Butterfly Pea Flower Trend: Are You Up on This Latest Craze on Instagram and in Cocktail Bars?

Do you know about butterfly pea flower?

It’s been called the mood ring of drinks and is a top beverage trend for 2019. It’s currently blowing up on Instagram – featured in cocktails, tea drinks, lemonade, desserts, blue rice and “unicorn” noodles.

Even if you haven’t heard of butterfly pea flower yet, it’s hard to miss the distinctive blue hue that’s been brightening up blogs and newsfeeds. Or maybe you spotted someone sipping an intriguing jewel-toned drink during happy hour, or carrying a striking blue bubble tea or latte.

If you’re new to butterfly pea flower, hope you’ll check out my most recent article for U.S. News & World Report What’s Up With Butterfly Pea Flower?

 

Photo courtesy of Sara Stierch on flickr

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7 Food Trends Spotted at the Academy of Nutrition and Dietetics’ 2018 Food & Nutrition Conference & Expo #FNCE

I just returned from Washington, DC to attend the Academy of Nutrition and Dietetics’ Food & Nutrition Conference & Expo (FNCE).  It was a particularly good conference, full of excellent presentations on some of today’s hottest nutrition topics, including debates on intermittent fasting vs. calorie restrictions, and weight management vs. Health at Every Size (which rejects weight as a measure of success) — which I’ll address in a future post.  I also enjoyed the sessions focused on nutrition communications, including a tremendous panel on food porn and a session I moderated on mastering video — featuring a trio of dynamite RDNs:  Ellie Krieger, Regan Miller Jones and Manuel Villacorta.

Once again, the exhibit floor was full of new products from a range of exhibitors, including large CPG companies and smaller brands in the natural/organic arena.  Here are seven of the top food trends I spotted:

Digestive Wellness and Gut-Friendly Foods

Gut health was a mega trend at FNCE, as evidenced by the Healthy Gut Pavilion at the expo.  The exhibitors showcased an array of products — from probiotics in many forms (including beyond dairy), gluten-free items and foods low in FODMAPs, an acronym for Fermentable Oligoaccharides, Disaccharides, Monosaccarides and Polyols — short-chain carbohydrates and sugar alcohols that may be poorly absorbed and trigger IBS and other digestive discomforts for some people. Low-FODMAP foods have been trending for awhile, but expect this category to get even bigger.  Some of the brands included Fody, Fodmapped, Rachel Paul’s Foods, and Lo-Fo Pantry, the first line of low-FODMAP flours and baking mixes.  Even Prego has released a low-FODMAP pasta sauce.  Because this trend is getting so big, there are now programs that will certify low-FODMAP foods.  Two of these programs were at the expo:  Monash University and the FODMAP Friendly certification program.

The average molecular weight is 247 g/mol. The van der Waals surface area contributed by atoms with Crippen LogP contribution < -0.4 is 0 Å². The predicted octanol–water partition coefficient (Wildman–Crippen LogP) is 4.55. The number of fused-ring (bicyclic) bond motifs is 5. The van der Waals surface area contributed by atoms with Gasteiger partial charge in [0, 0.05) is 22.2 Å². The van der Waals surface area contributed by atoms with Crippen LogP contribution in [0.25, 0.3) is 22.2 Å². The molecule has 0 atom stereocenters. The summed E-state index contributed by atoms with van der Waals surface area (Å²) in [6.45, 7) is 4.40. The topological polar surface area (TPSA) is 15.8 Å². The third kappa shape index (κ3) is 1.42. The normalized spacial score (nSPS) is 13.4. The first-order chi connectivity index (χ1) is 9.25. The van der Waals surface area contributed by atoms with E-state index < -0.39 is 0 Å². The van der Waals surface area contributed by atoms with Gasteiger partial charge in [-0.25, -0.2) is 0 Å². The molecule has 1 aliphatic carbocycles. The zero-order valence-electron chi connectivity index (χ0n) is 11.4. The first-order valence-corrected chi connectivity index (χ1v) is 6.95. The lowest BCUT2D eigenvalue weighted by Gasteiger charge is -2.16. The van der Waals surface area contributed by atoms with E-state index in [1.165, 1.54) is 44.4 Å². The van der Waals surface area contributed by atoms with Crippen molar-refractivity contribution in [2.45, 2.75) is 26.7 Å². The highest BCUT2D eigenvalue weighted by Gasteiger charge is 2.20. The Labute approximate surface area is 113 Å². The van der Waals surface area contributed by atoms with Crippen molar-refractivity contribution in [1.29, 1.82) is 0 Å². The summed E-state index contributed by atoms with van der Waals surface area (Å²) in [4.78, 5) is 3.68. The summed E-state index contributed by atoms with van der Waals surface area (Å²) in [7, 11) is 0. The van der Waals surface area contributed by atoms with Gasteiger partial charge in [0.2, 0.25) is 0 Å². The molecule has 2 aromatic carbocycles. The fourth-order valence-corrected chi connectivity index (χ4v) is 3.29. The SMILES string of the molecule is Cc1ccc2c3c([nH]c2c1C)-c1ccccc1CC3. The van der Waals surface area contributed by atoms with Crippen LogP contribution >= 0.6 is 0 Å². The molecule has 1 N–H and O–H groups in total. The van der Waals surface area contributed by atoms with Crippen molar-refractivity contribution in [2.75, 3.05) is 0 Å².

Probiotics were popping up in a lot of foods — going beyond yogurt in products like Good Belly’s plant-based beverages and shots with live active cultures.  Kellogg’s debuted an interesting new whole grain cereal called Hi! Happy Inside that contains prebiotics, probiotics and fiber — which they described as the “power of 3 in 1” to support digestive wellness.

Not only were gut-friendly foods popular on the exhibit floor, one startup company called Day Two promoted a test that registered dietitians can use to evaluate a client’s gut microbiome for personalized nutrition counseling.

Instagram Trends Crash Freezer Case

I loved how Vegolutionary Foods jumped on two big Instagram food trends to make them conveniently available in your freezer. Their CAULIPOWER cauliflower pizzas and pizza crusts have been out for awhile — I especially liked the uncured turkey pepperoni pizza. Their latest product is Sweet PotaTOASTS, frozen slices of roasted sweet potatoes that you just pop in the oven or toaster and top with nut butters, avocado, nutella and more.  Maybe you’ve seen how #sweetpotatotoast has taken over Instagram — with more than 21,000 posts and counting.  How clever to make this picture-perfect trend available as a convenience item (only one ingredient:  roasted sweet potato).  This company is another example of a founder-led brand.  It was created by Gail Becker, who said CAULIPOWER was born out of a Pinterest fail.  She wanted to find a nutritious gluten-free pizza crust that actually tasted good for her two boys with celiac.